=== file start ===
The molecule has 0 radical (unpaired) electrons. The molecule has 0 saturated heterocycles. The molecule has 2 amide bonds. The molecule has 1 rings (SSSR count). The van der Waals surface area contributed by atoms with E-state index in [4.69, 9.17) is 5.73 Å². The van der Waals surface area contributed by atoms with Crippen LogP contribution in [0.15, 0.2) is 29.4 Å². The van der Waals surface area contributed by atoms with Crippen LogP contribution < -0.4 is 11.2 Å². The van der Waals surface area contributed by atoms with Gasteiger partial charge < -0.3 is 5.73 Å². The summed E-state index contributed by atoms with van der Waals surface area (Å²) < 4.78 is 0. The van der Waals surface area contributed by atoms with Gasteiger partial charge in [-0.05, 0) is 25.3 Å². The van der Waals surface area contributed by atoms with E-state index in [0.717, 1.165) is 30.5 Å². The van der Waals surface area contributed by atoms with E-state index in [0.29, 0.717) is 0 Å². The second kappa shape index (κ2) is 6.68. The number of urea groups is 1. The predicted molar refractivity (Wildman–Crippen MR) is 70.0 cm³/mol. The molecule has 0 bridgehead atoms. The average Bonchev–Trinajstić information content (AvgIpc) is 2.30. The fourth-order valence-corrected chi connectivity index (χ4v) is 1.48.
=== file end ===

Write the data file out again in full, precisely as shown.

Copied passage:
The molecule has 0 radical (unpaired) electrons. The molecule has 0 saturated heterocycles. The molecule has 2 amide bonds. The molecule has 1 rings (SSSR count). The van der Waals surface area contributed by atoms with E-state index in [4.69, 9.17) is 5.73 Å². The van der Waals surface area contributed by atoms with Crippen LogP contribution in [0.15, 0.2) is 29.4 Å². The van der Waals surface area contributed by atoms with Crippen LogP contribution < -0.4 is 11.2 Å². The van der Waals surface area contributed by atoms with Gasteiger partial charge < -0.3 is 5.73 Å². The summed E-state index contributed by atoms with van der Waals surface area (Å²) < 4.78 is 0. The van der Waals surface area contributed by atoms with Gasteiger partial charge in [-0.05, 0) is 25.3 Å². The van der Waals surface area contributed by atoms with E-state index in [0.717, 1.165) is 30.5 Å². The van der Waals surface area contributed by atoms with E-state index in [0.29, 0.717) is 0 Å². The second kappa shape index (κ2) is 6.68. The number of urea groups is 1. The predicted molar refractivity (Wildman–Crippen MR) is 70.0 cm³/mol. The molecule has 0 bridgehead atoms. The average Bonchev–Trinajstić information content (AvgIpc) is 2.30. The fourth-order valence-corrected chi connectivity index (χ4v) is 1.48.